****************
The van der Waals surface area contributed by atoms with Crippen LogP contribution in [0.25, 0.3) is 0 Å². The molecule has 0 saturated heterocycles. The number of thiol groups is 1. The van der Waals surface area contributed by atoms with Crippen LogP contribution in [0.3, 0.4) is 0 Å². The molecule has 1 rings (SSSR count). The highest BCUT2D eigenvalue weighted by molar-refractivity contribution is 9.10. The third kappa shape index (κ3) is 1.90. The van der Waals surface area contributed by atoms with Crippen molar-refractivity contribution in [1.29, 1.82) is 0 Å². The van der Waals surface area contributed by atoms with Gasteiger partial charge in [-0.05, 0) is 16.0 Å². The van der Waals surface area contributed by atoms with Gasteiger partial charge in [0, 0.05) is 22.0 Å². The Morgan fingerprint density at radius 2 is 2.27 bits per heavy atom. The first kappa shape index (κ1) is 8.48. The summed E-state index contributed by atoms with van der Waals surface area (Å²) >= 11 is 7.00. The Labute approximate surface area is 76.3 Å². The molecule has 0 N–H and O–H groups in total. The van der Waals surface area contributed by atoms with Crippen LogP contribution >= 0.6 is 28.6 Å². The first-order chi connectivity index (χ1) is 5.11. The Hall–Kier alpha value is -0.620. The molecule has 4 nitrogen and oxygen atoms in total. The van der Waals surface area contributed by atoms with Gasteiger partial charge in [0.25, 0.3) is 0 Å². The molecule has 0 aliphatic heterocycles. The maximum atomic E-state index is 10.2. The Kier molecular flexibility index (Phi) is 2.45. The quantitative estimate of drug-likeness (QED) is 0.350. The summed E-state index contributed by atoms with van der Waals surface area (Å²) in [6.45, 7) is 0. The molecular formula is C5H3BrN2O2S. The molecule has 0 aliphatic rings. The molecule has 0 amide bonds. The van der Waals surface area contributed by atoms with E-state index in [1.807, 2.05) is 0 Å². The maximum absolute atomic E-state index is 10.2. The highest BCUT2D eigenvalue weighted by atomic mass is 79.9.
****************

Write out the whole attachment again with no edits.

The van der Waals surface area contributed by atoms with Crippen LogP contribution in [0.25, 0.3) is 0 Å². The molecule has 0 saturated heterocycles. The number of thiol groups is 1. The van der Waals surface area contributed by atoms with Crippen LogP contribution in [0.3, 0.4) is 0 Å². The molecule has 1 rings (SSSR count). The highest BCUT2D eigenvalue weighted by molar-refractivity contribution is 9.10. The third kappa shape index (κ3) is 1.90. The van der Waals surface area contributed by atoms with Crippen molar-refractivity contribution in [1.29, 1.82) is 0 Å². The van der Waals surface area contributed by atoms with Gasteiger partial charge in [-0.05, 0) is 16.0 Å². The van der Waals surface area contributed by atoms with Gasteiger partial charge in [0, 0.05) is 22.0 Å². The Morgan fingerprint density at radius 2 is 2.27 bits per heavy atom. The first kappa shape index (κ1) is 8.48. The summed E-state index contributed by atoms with van der Waals surface area (Å²) >= 11 is 7.00. The Labute approximate surface area is 76.3 Å². The molecule has 0 N–H and O–H groups in total. The van der Waals surface area contributed by atoms with Crippen LogP contribution >= 0.6 is 28.6 Å². The first-order chi connectivity index (χ1) is 5.11. The Hall–Kier alpha value is -0.620. The molecule has 4 nitrogen and oxygen atoms in total. The van der Waals surface area contributed by atoms with Gasteiger partial charge in [0.25, 0.3) is 0 Å². The molecule has 0 aliphatic heterocycles. The maximum atomic E-state index is 10.2. The Kier molecular flexibility index (Phi) is 2.45. The quantitative estimate of drug-likeness (QED) is 0.350. The summed E-state index contributed by atoms with van der Waals surface area (Å²) in [6.45, 7) is 0. The molecular formula is C5H3BrN2O2S. The molecule has 0 aliphatic rings. The molecule has 0 amide bonds. The van der Waals surface area contributed by atoms with E-state index in [1.807, 2.05) is 0 Å². The maximum absolute atomic E-state index is 10.2. The highest BCUT2D eigenvalue weighted by atomic mass is 79.9.